The television world witnessed a significant pause as two prominent daytime talk shows, The Jennifer Hudson Show and The Talk, postponed their returns.
This decision came on the heels of Drew Barrymore’s retraction of her previous choice to continue her show amidst an unresolved writers' strike.
A CBS spokesperson conveyed to Variety: "The Talk is pausing its season premiere, initially scheduled for September 18. We are continually assessing our plans and considering options for a fresh launch date."
Having been on air since 2010, The Talk has become a household name, boasting a panel with Jerry O’Connell, Sheryl Underwood, Natalie Morales, Akbar Gbajabiamila, and Amanda Kloots.
Unlike many of its contemporaries, The Talk isn’t nationally syndicated. As a result, it's not contractually bound to churn out fresh content for local affiliates, a challenge that other shows hosted by celebrities like Jennifer, Barrymore, Sherri Shepherd, and Kelly Clarkson grapple with.
Interestingly, before the writer's strike began on May 2, The Talk had already stopped producing new episodes. Reports suggest that picketers were spotted outside their Studio City, California facility during a rehearsal last week.
Adding to the domino effect, The Jennifer Hudson Show, which had planned to unveil its second season on Monday, announced a production hiatus due to the labor disputes, insiders revealed to Variety.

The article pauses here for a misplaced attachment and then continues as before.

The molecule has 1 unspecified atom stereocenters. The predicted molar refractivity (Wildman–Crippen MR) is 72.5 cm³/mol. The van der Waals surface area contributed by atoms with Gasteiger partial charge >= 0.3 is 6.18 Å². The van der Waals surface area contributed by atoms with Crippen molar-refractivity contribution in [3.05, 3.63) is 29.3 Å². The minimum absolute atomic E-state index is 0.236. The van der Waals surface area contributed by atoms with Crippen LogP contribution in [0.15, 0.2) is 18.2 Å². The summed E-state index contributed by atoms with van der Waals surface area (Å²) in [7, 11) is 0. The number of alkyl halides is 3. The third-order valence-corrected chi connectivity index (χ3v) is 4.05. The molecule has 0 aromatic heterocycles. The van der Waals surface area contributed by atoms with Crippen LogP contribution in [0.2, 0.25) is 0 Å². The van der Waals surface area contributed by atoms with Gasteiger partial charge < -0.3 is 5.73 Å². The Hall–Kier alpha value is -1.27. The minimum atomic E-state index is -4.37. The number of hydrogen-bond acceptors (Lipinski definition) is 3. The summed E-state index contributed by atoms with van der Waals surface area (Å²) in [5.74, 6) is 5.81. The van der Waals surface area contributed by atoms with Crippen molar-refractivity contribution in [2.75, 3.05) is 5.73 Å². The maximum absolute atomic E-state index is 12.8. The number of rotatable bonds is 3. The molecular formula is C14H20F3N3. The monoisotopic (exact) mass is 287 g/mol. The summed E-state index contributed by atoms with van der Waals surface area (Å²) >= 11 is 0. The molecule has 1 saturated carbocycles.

Navigating the complex world of showbiz regulations, talk shows operate under SAG-AFTRA's Network Code. This allows hosts to helm shows without breaching guidelines during the ongoing actors' strike.
However, Drew Barrymore found herself in the eye of a social media storm when she taped new episodes of her daytime talk show in the midst of these strikes.
Addressing the criticism, she took to Instagram on Sunday, saying: "I have listened to everyone, and I am making the decision to pause the show's premiere until the strike is over. I deeply apologize to anyone I may have hurt and, of course, to our incredible team who has shaped the show into what it is today."
When Barrymore's show resumed its recordings in New York the previous week, striking writers picketed outside her studio. A representative from CBS Media Ventures later commented, "We support Drew's decision to pause the show’s return and recognize the intricacy and challenges of this situation for her."
Contrarily, some shows, such as The View (currently in its 27th season on ABC), Tamron Hall, and Live With Kelly and Ryan, have returned to production, unaffected by writers guild rules.
The key? If hosts and guests steer clear of discussing or promoting works that fall under television, theatrical, or streaming contracts, they're not explicitly violating the strike rules. This is primarily due to talk shows operating under the Network Code, distinct from the contracts that actors and writers are currently striking over.
The same code also governs realms like reality TV, sports broadcasts, morning news, soap operas, and game shows.
Drew's initial decision led the National Book Awards to reconsider her role as their November host. They rescinded their invitation due to her show's resumption.
The ongoing writer’s strike sees a clash between the Writers Guild of America and the Screen Actors Guild-American Federation of Television and Radio Artists (SAG-AFTRA) on one side and the Alliance of Motion Picture and Television Producers on the other.
The latter represents giants like Disney, Netflix, and Amazon, making the strike one of the significant movements in modern television history.